was claimed by 30% of intervention and 24% of
controls; at 9 months, 12% of intervention and 7%
of controls. Intervention customer respondents
were significantly more likely to have discussed
stopping smoking with pharmacy personnel – 85%
(113) compared with 62% (99) of controls
(P<0.001). Intervention customers also rated their
discussion more highly.
Conclusions The intervention was associated
with increased and more highly rated counselling
and a trend towards higher smoking cessation
rates, indicating that pharmacy personnel can
make a significant contribution to national targets.
SMOKING CESSATION
Study/authors Sinclair H, Silcock J, Bond CM,
Lennox S & Winfield AJ. Int J Pharm Pract (1999) 7:
107–12.
The cost-effectiveness of intensive pharmaceutical
intervention in assisting people to stop smoking.
B1 UK
Study/authors Williams D, Freeman Newson J &
Penick Brock T. J Am Pharm Assoc (2000) 40: 366–70.
An evaluation of smoking cessation-related
activities by pharmacists. B3 US
Study design and participants Postal
questionaire survey. Distributed to 541 CPs in
North Carolina and 946 in Texas in October 1997.
A random stratified sample extracted from
registers of CPs.
Outcome measures Types of smoking
interventions performed by community pharmacists;
smoking cessation knowledge and activities;
perceived barriers to providing these interventions.
Results Response rate 609 (41%); 396 (65.8%)
sold tobacco products at practice site. 235 (39.9%)
had control over whether tobacco was stocked.
North Carolina pharmacies more likely to sell
tobacco products. 42% had attended an
educational programme on smoking. Only 45
(7.5%) routinely checked people’s smoking status.
320 (39.5%) had counselled people regarding
smoking cessation on at least a weekly basis.
Exploratory factor analysis indicated that barriers
to interventions included pharmacists’ personal
characteristics, practice site considerations, patient
characteristics and financial considerations.
Conclusions Although pharmacists believe that
they are qualified to perform smoking cessation
interventions they do not routinely identify
Study design and participants RCT comparing
‘standard’ with ‘intensive’ pharmaceutical support
for smoking cessation. 62 community pharmacies
took part. Costs to the health service, pharmacies
and clients were recorded. Effectiveness of training
was assessed by comparing quit rates at 1, 4 and 9
months.
Interventions Smoking cessation advice tailored
to clients’ ‘Stage of Change’.
Outcome measures Cost of producing one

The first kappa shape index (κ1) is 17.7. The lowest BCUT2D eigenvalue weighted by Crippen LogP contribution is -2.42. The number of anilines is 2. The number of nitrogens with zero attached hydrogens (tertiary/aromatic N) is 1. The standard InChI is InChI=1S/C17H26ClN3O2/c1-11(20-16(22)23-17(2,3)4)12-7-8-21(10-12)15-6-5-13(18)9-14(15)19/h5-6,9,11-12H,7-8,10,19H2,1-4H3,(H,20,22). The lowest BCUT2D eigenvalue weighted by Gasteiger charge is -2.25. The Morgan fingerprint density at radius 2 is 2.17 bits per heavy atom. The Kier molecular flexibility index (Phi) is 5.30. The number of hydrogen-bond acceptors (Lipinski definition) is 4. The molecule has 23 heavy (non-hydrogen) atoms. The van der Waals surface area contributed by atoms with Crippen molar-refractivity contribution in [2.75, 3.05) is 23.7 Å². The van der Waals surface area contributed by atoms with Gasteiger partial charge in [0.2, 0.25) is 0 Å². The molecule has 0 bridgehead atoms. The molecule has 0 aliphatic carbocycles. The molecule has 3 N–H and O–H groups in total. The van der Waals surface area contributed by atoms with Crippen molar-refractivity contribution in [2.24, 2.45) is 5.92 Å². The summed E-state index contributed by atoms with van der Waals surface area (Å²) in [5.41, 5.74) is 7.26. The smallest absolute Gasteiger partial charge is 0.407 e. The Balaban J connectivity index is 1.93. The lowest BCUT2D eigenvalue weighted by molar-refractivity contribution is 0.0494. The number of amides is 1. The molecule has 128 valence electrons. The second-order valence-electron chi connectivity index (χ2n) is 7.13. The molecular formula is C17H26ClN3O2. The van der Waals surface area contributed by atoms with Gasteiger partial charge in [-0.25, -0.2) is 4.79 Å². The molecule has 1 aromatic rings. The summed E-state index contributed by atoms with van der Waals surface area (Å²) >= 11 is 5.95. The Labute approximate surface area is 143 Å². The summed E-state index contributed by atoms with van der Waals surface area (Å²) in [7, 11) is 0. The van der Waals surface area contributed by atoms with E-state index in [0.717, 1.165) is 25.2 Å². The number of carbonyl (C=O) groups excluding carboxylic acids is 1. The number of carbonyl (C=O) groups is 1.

additional successful attempt to quit smoking
using intensive rather than standard
pharmaceutical support.
Results The cost of producing one additional
successful attempt to quit smoking was £300 or
£83 per life year.
Conclusions The intervention was associated
with higher smoking cessation rates. The key
determinants of the incremental cost-effectiveness
ratio were the number of quitters, the costs of
training and the costs of NRT. Comparable studies,
say the authors, show greater costs per quitter for
physician intervention and lesser costs per quitter
as a result of mass media campaigns.
54
Study/authors Crealey G, McElnay JC & Maguire
TA. Pharmacoeconomics (1998) 12: 323–33.
Costs and effects associated with a community
pharmacy-based smoking cessation programme.
B1 UK
Study design and Participants A before and
after study of pharmacist advice on smoking
cessation based on PAS model. Pilot study in two
Belfast pharmacies over a 2-year period, 52 people
entered a smoking cessation group (group 1), 48
people who bought NRT were also followed up
(group 2).
Interventions The PAS model was used. The 4
stage model involves a written contract between
the patient and pharmacist (including a stop date)
and a series of brief counselling meetings over
approximately 6 months.
Outcome measures The aim was to determine
costs and effects associated with the PAS
programme, using the perspective of the payer in
the main analysis.
Results The cost per life-year saved when using
the PAS programme ranges from £196.76 to
£351.45 for men and from £181.35 to £722 for
women (1997 values) depending on age. This
compares favourably with other disease prevention
medical interventions such as hypertension or
hypercholesterolaemia.
Conclusions These findings, the authors state,
provide an argument for adoption and
remuneration of the PAS model in the CP setting.
55
smokers. Pharmacists should strongly consider the
conflicting message communicated by selling
tobacco products in a health care facility.
Study/authors Wick M, Ackermann-Liebrich U,
Bugnon O & Cerise C. Soz praventivmed (2000) 45:
73–84.
Evaluation of the Swiss Society of Pharmacists’
campaign ‘Future non-smoker’. (German paper,
English abstract.) B3 Switzerland
Study design and participants A before and
after study of the effects of a smoking cessation
campaign. 616 Swiss pharmacies were invited to
participate.